The one who guards his mouth and tongue
keeps himself out of trouble. (Proverbs 21:23)

Set a guard, O Lord, over my mouth;
keep watch over the door of my lips! (Psalm 141:3)

We could list multiple verses like these – warnings from biblical authors to watch what we say. How much more we should heed these words in the information age!

Merciless Permanence

The internet is a place of merciless permanence, meaning that what goes online stays online, whether you want it to or not.

Things we may say in a moment of weakness can far outlast their initial setting.

  • One ill-advised tweet.
  • One careless FaceBook rant.
  • One stupid YouTube video.

They can all be frozen in time and serve as a perpetual reminder of a past failing.

Leaders are by no means immune. A quick YouTube search of some of today’s prominent pastors can be rather depressing. You’ll find videos from Mark Driscoll, Perry Noble, Steven Furtick, and other pastors – videos these men probably wish could be deleted. Words they once said and now wish they could take back.

No Room for Growth

I know a few prominent pastors who have chosen to delete old sermons from their websites. Not because they no longer believe what they taught, but because they receive a constant barrage of emails from people listening to and disagreeing with their old messages.

Who takes a text they preached on ten years ago and preaches it again the same way? Not me. We grow. We learn. We (hopefully) get better.

I’ve said things in preaching and teaching (not to mention blogging) that I wouldn’t say today, or that I’d at least say differently. It’s part of growing up and maturing in faith and ministry.

The internet makes that kind of growth invisible to outsiders. Our online reputation can be overshadowed by something we said or did and have long since forgotten. The next thing you know, you’re that guy in the video forever, no matter how much you’ve grown since then.

A Word for All of Us

You may be thinking, Must be a nice problem to have! Someone caring enough about what I have to say to go through all my old sermons or tweets!

True. Most of us can thank the Lord we don’t all face the pressure of people scrutinizing all of our old messages or postings on social media sites. Even so, we should take notice of how the internet makes our words immediately and forever accessible.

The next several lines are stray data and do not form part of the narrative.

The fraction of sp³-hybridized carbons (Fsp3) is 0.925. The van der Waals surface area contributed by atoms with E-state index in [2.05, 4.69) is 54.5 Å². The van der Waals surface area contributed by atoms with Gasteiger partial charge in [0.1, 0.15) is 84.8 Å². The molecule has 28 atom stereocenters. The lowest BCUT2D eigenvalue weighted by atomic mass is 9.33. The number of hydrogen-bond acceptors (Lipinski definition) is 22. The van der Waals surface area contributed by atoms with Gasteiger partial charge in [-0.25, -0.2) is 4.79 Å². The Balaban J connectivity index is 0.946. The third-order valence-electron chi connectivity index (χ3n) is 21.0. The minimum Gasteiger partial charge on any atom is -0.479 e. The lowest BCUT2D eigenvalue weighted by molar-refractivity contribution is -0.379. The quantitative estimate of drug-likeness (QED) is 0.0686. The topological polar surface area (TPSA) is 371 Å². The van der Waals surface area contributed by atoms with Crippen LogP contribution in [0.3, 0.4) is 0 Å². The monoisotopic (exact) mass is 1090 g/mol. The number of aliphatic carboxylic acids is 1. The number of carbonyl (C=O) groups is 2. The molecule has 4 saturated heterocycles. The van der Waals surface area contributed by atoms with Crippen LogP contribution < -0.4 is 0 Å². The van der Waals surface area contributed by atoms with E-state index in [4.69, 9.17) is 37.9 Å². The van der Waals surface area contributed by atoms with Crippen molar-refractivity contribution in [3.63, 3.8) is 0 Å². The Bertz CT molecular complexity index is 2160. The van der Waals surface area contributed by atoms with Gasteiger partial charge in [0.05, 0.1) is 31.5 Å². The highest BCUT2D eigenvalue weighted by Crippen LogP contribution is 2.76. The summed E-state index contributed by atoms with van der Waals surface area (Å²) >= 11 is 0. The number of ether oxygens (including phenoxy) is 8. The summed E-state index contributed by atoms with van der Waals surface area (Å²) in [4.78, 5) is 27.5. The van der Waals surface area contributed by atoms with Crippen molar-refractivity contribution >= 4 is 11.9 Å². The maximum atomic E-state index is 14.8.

The next search team that comes calling will probably take a good look at your online persona before they consider hiring you. Your kids may one day go back and look at what you said and how you said it.

Don’t underestimate how much we need these biblical warnings to watch our tongues. What might have once slipped by in a moment of weakness, Satan can now exploit in a lifetime of embarrassment.

Watch your mouth. There are snares everywhere.

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7 thoughts on “The Merciless Permanence of the Internet”

  1. George says:

    Hence the value of using pen names and anonymity. The internet can be very handy in that regard…

  2. Kyle says:

    I’m totally tracking with you, but I would edit out specific references to specific pastors. Seems like bad form to me.

  3. I had to learn that lesson the hard way. Now, when I’m upset about something and not in the presence of people I completely trust, I just keep my mouth shut. Better to be silent and thought a fool than to open my mouth and remove all doubt.

  4. Melody says:

    Philippians 1:6
    I am sure of this, that He who started a good work in you will carry it on to completion until the day of Christ Jesus.

  5. Derek Griz says:

    Thank you for this post, Trevin. It is a good reminder. But I wonder if we should extend a charge to the other end of the spectrum too. Not only should we watch our mouths, but we need to offer grace to people who have not. We also need to “hear the whole matter” and find out what they really think. This charitable attitude seems especially crucial as unbelievers come to faith and enter the church, twitter-warts and all. Would you agree?

    1. Trevin Wax says:

      Totally agree.

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Trevin Wax


​Trevin Wax is managing editor of The Gospel Project at LifeWay Christian Resources, husband to Corina, father to Timothy, Julia, and David. You can follow him on Twitter. Click here for Trevin’s full bio.

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